2. TRAIL OF LIGHTNING, by Rebecca Roanhorse. The genre of this book is Navajo post-apocalyptic urban fantasy.

Navajo. Post-apocalyptic. Urban. Fantasy.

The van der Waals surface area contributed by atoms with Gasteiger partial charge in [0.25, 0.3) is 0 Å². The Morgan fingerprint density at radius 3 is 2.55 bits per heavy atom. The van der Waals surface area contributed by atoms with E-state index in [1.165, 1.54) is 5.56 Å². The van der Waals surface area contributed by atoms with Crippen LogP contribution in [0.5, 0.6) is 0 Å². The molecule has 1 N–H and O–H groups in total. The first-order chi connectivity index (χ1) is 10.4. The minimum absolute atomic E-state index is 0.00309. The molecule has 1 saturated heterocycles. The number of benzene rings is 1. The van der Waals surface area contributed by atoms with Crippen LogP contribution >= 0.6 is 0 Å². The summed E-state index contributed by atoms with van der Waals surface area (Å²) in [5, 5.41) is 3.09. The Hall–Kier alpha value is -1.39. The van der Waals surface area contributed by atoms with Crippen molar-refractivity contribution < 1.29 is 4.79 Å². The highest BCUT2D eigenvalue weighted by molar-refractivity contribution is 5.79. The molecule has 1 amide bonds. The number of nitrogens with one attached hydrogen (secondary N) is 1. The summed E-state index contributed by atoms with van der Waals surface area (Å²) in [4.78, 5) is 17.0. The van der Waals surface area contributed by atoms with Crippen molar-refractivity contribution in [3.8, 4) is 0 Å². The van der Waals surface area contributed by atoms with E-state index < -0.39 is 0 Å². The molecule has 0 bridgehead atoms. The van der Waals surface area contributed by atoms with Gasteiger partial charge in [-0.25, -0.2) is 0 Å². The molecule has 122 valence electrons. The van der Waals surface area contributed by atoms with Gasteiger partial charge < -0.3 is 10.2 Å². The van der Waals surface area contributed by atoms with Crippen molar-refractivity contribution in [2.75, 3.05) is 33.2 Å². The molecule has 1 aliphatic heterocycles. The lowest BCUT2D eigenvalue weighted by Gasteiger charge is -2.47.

There’s no point to writing any more, because you already should have stopped reading this and headed off to Amazon or a local bookstore to buy the goddamn book, because that ought to be all you need. And, okay, it’s fair to say that a book needs to be more than its genre, but I get the feeling that Rebecca Roanhorse could write an 800-page book about the life cycle of a specific breed of orchid or some shit like that and she’d still produce something I wanted to read. I loved this book, I loved the setting, I loved the characters– Maggie, the main character, is a great example of a character who is an asshole but she’s a compelling and interesting asshole and she’s fascinating to read about; I had a couple of books this year killed by unlikeable main characters and this is a masterclass on how to do that right. You should probably brace yourself for Roanhorse’s general disregard for anyone’s discomfort with Diné orthography; if seeing words like yá’át’ééh sprinkled through a text is going to bother you … well, you need to get over that and go read the book anyway. This is yet another debut book of a series (GOD, was 2018 a great year for fantasy series debuts!) and I can’t wait for the next one.